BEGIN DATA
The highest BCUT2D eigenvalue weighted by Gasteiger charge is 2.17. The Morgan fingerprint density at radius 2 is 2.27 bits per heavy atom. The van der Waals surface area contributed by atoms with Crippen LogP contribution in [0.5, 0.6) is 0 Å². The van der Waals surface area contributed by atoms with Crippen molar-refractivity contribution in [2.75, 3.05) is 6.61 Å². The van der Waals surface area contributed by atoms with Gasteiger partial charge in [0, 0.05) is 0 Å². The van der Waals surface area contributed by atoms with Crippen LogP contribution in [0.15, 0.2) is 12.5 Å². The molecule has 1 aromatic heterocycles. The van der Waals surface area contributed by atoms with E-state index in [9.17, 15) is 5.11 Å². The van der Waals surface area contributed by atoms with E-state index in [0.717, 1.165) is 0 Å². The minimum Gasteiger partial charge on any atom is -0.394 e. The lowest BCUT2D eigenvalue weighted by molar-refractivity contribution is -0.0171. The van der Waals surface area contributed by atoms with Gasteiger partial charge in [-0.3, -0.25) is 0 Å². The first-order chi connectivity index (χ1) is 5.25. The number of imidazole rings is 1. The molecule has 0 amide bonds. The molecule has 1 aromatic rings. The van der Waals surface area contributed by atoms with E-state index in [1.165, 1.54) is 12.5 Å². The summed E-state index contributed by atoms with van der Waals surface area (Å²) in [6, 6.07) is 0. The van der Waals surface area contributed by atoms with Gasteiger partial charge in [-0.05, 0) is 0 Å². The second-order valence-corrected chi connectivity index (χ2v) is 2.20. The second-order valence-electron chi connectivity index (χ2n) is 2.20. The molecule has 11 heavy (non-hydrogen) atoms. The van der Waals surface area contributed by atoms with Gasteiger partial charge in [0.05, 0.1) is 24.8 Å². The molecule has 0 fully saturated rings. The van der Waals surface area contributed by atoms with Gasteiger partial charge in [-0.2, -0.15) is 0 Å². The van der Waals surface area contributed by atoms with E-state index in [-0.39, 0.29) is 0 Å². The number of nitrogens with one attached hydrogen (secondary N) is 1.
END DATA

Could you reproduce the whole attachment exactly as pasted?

The highest BCUT2D eigenvalue weighted by Gasteiger charge is 2.17. The Morgan fingerprint density at radius 2 is 2.27 bits per heavy atom. The van der Waals surface area contributed by atoms with Crippen LogP contribution in [0.5, 0.6) is 0 Å². The van der Waals surface area contributed by atoms with Crippen molar-refractivity contribution in [2.75, 3.05) is 6.61 Å². The van der Waals surface area contributed by atoms with Gasteiger partial charge in [0, 0.05) is 0 Å². The van der Waals surface area contributed by atoms with Crippen LogP contribution in [0.15, 0.2) is 12.5 Å². The molecule has 1 aromatic heterocycles. The van der Waals surface area contributed by atoms with E-state index in [9.17, 15) is 5.11 Å². The van der Waals surface area contributed by atoms with E-state index in [0.717, 1.165) is 0 Å². The minimum Gasteiger partial charge on any atom is -0.394 e. The lowest BCUT2D eigenvalue weighted by molar-refractivity contribution is -0.0171. The van der Waals surface area contributed by atoms with Gasteiger partial charge in [-0.3, -0.25) is 0 Å². The first-order chi connectivity index (χ1) is 5.25. The number of imidazole rings is 1. The molecule has 0 amide bonds. The molecule has 1 aromatic rings. The van der Waals surface area contributed by atoms with E-state index in [1.165, 1.54) is 12.5 Å². The summed E-state index contributed by atoms with van der Waals surface area (Å²) in [6, 6.07) is 0. The van der Waals surface area contributed by atoms with Gasteiger partial charge in [-0.05, 0) is 0 Å². The second-order valence-corrected chi connectivity index (χ2v) is 2.20. The second-order valence-electron chi connectivity index (χ2n) is 2.20. The molecule has 11 heavy (non-hydrogen) atoms. The van der Waals surface area contributed by atoms with Gasteiger partial charge in [0.05, 0.1) is 24.8 Å². The molecule has 0 fully saturated rings. The van der Waals surface area contributed by atoms with Gasteiger partial charge in [-0.2, -0.15) is 0 Å². The van der Waals surface area contributed by atoms with E-state index in [-0.39, 0.29) is 0 Å². The number of nitrogens with one attached hydrogen (secondary N) is 1.